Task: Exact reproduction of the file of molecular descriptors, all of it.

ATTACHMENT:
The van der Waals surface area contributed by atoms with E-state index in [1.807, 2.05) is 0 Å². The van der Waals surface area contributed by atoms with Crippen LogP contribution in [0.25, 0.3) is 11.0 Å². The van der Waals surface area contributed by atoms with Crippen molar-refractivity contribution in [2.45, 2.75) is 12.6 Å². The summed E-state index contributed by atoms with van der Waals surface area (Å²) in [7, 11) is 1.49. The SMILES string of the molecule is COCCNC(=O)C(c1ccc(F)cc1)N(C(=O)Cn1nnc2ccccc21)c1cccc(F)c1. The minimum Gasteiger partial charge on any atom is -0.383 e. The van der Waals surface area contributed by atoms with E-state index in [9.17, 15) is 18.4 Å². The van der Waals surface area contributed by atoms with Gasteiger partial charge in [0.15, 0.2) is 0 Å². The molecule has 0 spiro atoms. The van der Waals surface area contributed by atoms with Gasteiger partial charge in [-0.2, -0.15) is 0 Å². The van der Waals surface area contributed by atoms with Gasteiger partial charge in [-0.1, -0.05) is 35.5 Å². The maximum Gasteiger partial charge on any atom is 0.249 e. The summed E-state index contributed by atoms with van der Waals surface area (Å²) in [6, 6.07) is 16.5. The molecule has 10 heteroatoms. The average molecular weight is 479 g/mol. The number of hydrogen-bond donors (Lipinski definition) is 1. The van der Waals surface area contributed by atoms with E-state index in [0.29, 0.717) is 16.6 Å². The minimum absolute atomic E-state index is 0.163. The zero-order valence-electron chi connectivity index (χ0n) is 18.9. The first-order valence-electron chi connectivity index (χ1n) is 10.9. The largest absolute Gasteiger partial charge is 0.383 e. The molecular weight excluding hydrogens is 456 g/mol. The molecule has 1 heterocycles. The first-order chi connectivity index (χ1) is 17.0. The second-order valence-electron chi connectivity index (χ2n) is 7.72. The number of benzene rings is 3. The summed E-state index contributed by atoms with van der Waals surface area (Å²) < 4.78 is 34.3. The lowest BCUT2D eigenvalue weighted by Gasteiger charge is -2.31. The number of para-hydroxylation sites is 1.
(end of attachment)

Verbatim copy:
The van der Waals surface area contributed by atoms with E-state index in [1.807, 2.05) is 0 Å². The van der Waals surface area contributed by atoms with Crippen LogP contribution in [0.25, 0.3) is 11.0 Å². The van der Waals surface area contributed by atoms with Crippen molar-refractivity contribution in [2.45, 2.75) is 12.6 Å². The summed E-state index contributed by atoms with van der Waals surface area (Å²) in [7, 11) is 1.49. The SMILES string of the molecule is COCCNC(=O)C(c1ccc(F)cc1)N(C(=O)Cn1nnc2ccccc21)c1cccc(F)c1. The minimum Gasteiger partial charge on any atom is -0.383 e. The van der Waals surface area contributed by atoms with E-state index in [9.17, 15) is 18.4 Å². The van der Waals surface area contributed by atoms with Gasteiger partial charge in [0.15, 0.2) is 0 Å². The molecule has 0 spiro atoms. The van der Waals surface area contributed by atoms with Gasteiger partial charge in [-0.2, -0.15) is 0 Å². The van der Waals surface area contributed by atoms with Gasteiger partial charge in [-0.1, -0.05) is 35.5 Å². The maximum Gasteiger partial charge on any atom is 0.249 e. The summed E-state index contributed by atoms with van der Waals surface area (Å²) in [6, 6.07) is 16.5. The molecule has 10 heteroatoms. The average molecular weight is 479 g/mol. The number of hydrogen-bond donors (Lipinski definition) is 1. The van der Waals surface area contributed by atoms with E-state index in [0.29, 0.717) is 16.6 Å². The minimum absolute atomic E-state index is 0.163. The zero-order valence-electron chi connectivity index (χ0n) is 18.9. The first-order valence-electron chi connectivity index (χ1n) is 10.9. The largest absolute Gasteiger partial charge is 0.383 e. The molecular weight excluding hydrogens is 456 g/mol. The molecule has 1 heterocycles. The first-order chi connectivity index (χ1) is 17.0. The second-order valence-electron chi connectivity index (χ2n) is 7.72. The number of benzene rings is 3. The summed E-state index contributed by atoms with van der Waals surface area (Å²) < 4.78 is 34.3. The lowest BCUT2D eigenvalue weighted by Gasteiger charge is -2.31. The number of para-hydroxylation sites is 1.